Ex-legislator pleads guilty
A former state senator pleaded guilty on Wednesday to funneling over US$87,000 in taxpayer money through a nonprofit agency that she was running to cover shopping for herself and her relatives. At her appearance in US District Court in Brooklyn, the former senator, Shirley Huntley, a Democrat who had represented Queens, recounted her crimes. Huntley, 74, had claimed the agency she founded, Parents Information Network Inc, was focused on giving parents more of a voice in their local schools. Instead, prosecutors said, she siphoned the money she received as “member items,” or grants for legislators to support social causes, from the state Education Department. Huntley wrote more than US$21,000 in checks to herself from the agency’s account, made more than US$34,000 in ATM withdrawals and wrote almost US$25,000 in checks to others who later returned the money to her in cash, according to court records. Huntley will pay the state the full amount she stole and faces up to two years in prison.
Buenos Aires swipes back
Argentina has swung back after Israel protested an accord reached with Iran over a 1994 attack on a Jewish center in Buenos Aires, accusing the Jewish state of meddling in its affairs. Israel summoned Argentina’s ambassador on Tuesday to complain about the decision to create an independent commission to investigate the attack — which killed 85 people — saying Iran had been clearly implicated in it. On Wednesday Argentine Foreign Minister Hector Timerman summoned Israeli Ambassador Dorit Shavit to express “surprise and discomfort” at Israel’s action, insisting that the decision had nothing to do with Israel, according to an official statement.
Man sues Boy Scouts
A man has sued a California Boy Scouts council, alleging he was sexually abused by his scout leader more than 30 years ago. Coast guard veteran Mark Dietrich, 49, filed the lawsuit on Wednesday claiming the scoutmaster of his troop frequently molested him between 1978 and 1981. The suit also claims Boy Scouts officials at the local and regional level knew the scoutmaster, Gary Hatfield, had inappropriate contact with other boys, and the abuse occurred “despite knowledge of Hatfield’s dangerous propensities and unfitness.” Hatfield denied abusing Dietrich.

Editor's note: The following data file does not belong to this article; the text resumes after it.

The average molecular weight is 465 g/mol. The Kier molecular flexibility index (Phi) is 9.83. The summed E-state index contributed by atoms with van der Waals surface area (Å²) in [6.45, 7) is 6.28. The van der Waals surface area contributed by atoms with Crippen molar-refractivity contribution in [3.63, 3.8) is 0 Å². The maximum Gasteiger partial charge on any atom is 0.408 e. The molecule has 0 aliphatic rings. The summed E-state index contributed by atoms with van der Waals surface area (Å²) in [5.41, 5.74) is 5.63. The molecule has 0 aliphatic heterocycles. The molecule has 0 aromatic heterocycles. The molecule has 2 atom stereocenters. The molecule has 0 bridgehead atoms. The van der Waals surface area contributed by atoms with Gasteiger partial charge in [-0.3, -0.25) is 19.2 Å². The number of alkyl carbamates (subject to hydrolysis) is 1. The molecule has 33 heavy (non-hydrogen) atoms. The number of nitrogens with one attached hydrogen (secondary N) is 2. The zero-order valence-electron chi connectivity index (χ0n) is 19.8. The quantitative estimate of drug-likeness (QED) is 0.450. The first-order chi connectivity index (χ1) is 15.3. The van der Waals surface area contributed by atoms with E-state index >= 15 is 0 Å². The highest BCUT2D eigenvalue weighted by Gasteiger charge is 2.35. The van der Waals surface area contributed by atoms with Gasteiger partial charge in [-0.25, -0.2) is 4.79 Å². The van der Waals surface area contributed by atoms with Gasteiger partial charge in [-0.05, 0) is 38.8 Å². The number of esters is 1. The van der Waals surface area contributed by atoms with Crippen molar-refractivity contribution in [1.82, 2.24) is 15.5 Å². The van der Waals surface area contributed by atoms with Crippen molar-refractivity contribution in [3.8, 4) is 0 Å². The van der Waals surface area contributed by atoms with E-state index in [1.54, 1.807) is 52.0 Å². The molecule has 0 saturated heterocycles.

Naples suspends buses
Buses ground to a halt in the city of Naples on Wednesday after the local public transport company said it could not afford fuel following a cut in its budget. The company said the service was reduced across the city and suspended entirely in three areas. It said the number of buses in the city had been cut from 600 three years ago to around 350 now due to reductions in budgets for salaries, maintenance, insurance and fuel totalling around 40 percent. Enraged Neapolitans vented their frustration on the company’s Facebook page with one user quipping: “We’ve really reached the end of the line.”
Big turn-off to save energy
Shops and office buildings will have to turn off their lights at night to save energy and reduce light pollution, the environment ministry said on Wednesday. From July 1, all non-residential buildings will have to switch off interior lights one hour after the last worker leaves the premises. All exterior and shop window lighting will have to be turned off by 1am.